Friday, November 25, 2011

Seller Financing - Now's the Time

Finding it hard to sell your real estate at a "reasonable price" (whatever that means)? Consider carrying back so-called Seller Financing. The benefits can be stellar. You will defer the payment of the majority of your capital gains tax. The cash downpayment that you receive is comprised of return of a portion of your cost basis and the rest will be capital gain. The same goes for the principle portion of the mortgage payments that you receive from your purchaser. (This is simplistic, but you get the idea...consult your tax expert.) The interest portion of those payments will be treated as ordinary passive income, but you have some control there as well by charging the lowest possible interest rate that you can (don't go below the IRS's imputed rate though) in exchange for a higher selling price (which will be taxed at capital gain tax rates ONLY WHEN YOU RECEIVE IT)! This type of sale also gives you the benefit of having a safe place to invest the sale proceeds at a rate of return that is set by you. There are several ways to make sure that your loan doesn't go bad and wind up becoming a liability. A few of those ways include making the buyer maintain a real estate tax escrow with you, providing you with certificates of insurance and actually inspecting your collateral once or twice a year to make sure that it is being maintained (and making it an event of buyer default if it is not). If your property is free and clear, then seller financing is a no-brainer. If your balance is a small one, then just require a downpayment from your buyer that covers your loan balance payoff and other costs of sale. If your loan balance is not small and the loan has due on sale provisions (alienation acceleration) then go in a talk to the lender about your plans. You may be surprised at their relief in hearing that they are not about to get back yet another property!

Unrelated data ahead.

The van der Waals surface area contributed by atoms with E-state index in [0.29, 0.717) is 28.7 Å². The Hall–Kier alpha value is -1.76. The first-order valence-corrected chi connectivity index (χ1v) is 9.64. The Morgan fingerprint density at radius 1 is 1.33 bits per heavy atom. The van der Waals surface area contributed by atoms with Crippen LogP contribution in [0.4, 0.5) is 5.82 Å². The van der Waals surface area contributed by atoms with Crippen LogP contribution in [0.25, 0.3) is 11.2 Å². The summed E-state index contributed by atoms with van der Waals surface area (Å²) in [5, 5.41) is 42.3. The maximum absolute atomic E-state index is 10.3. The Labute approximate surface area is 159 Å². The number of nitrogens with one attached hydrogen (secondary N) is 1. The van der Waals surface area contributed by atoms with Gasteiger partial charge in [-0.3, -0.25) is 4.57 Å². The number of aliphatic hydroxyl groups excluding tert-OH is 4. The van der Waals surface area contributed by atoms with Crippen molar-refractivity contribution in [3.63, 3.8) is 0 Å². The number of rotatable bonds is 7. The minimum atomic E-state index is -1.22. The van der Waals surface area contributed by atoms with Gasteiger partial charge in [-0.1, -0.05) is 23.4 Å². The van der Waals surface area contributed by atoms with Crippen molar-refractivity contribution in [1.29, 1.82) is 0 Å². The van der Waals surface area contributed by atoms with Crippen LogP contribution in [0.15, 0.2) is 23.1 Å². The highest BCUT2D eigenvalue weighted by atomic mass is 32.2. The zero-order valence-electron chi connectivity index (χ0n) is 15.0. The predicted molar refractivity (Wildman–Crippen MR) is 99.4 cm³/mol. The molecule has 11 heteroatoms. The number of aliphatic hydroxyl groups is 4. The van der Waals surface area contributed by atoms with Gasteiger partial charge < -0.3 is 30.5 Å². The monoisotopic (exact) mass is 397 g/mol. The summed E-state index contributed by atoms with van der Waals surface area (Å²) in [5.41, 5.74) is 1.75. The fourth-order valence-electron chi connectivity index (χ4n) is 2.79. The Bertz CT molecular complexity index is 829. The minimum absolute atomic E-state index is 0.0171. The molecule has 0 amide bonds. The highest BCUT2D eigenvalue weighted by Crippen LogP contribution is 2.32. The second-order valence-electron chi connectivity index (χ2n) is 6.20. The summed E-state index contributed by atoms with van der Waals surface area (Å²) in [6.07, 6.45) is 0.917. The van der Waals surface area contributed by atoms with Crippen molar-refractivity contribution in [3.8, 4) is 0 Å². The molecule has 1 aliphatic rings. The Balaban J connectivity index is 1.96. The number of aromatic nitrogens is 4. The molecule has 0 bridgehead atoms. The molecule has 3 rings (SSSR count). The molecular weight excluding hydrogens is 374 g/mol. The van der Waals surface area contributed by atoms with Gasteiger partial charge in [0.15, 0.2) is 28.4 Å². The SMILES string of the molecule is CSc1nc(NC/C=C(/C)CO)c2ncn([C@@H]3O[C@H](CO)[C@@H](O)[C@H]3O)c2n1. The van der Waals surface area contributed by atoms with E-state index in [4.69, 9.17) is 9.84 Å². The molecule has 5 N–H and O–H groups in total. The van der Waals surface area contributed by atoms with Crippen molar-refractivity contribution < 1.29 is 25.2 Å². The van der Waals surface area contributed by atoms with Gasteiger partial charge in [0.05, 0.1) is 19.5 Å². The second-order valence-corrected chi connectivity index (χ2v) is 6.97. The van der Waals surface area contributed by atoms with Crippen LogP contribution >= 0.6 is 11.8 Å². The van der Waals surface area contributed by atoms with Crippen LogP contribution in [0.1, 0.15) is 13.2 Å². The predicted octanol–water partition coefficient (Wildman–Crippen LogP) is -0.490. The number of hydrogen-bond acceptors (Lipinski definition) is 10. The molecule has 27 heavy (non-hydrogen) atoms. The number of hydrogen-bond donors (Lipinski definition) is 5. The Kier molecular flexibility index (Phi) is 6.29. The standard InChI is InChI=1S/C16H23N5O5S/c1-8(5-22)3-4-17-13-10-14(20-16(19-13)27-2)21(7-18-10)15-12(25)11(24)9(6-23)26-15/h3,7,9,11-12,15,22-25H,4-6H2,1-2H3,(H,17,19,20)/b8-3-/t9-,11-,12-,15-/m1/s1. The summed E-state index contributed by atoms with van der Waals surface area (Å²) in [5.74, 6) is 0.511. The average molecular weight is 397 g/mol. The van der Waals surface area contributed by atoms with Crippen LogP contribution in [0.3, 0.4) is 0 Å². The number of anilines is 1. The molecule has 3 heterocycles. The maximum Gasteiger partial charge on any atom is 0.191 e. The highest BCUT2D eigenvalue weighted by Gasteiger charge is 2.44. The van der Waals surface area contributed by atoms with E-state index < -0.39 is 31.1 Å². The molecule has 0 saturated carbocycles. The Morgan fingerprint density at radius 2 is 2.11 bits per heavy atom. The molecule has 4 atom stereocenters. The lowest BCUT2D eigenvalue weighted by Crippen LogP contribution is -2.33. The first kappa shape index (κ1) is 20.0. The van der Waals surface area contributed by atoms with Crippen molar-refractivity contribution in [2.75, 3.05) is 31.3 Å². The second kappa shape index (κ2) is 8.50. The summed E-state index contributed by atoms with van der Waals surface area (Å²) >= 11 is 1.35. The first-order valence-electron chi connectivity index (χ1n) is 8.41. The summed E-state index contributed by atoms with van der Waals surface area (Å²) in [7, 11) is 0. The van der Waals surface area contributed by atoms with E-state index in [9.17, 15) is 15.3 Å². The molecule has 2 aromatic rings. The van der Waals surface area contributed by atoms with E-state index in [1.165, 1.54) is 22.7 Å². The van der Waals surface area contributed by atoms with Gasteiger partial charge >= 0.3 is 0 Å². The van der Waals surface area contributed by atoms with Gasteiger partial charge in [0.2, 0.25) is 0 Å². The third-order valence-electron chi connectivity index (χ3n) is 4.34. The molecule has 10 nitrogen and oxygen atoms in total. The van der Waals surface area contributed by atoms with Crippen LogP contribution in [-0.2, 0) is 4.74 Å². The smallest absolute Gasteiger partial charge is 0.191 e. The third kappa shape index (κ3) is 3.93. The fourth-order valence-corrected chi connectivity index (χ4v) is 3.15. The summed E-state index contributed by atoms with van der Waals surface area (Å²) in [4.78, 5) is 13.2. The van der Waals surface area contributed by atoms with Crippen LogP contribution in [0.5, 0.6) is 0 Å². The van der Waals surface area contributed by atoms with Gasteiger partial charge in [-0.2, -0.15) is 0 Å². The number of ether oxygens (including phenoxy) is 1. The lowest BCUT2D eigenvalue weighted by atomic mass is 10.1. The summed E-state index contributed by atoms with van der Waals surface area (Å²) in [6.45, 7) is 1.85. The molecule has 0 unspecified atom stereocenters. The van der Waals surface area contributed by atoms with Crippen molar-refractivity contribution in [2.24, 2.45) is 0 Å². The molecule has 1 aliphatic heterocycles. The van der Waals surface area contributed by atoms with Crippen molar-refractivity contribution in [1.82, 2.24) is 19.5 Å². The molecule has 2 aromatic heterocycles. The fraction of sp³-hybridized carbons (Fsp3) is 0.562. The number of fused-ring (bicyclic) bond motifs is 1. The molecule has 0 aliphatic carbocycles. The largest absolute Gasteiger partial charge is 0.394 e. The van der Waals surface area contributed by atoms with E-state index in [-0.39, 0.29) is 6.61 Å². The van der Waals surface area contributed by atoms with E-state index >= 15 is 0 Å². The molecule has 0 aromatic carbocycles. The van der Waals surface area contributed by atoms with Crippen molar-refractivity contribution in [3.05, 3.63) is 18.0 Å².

Wednesday, September 14, 2011

Valuing Shopping Centers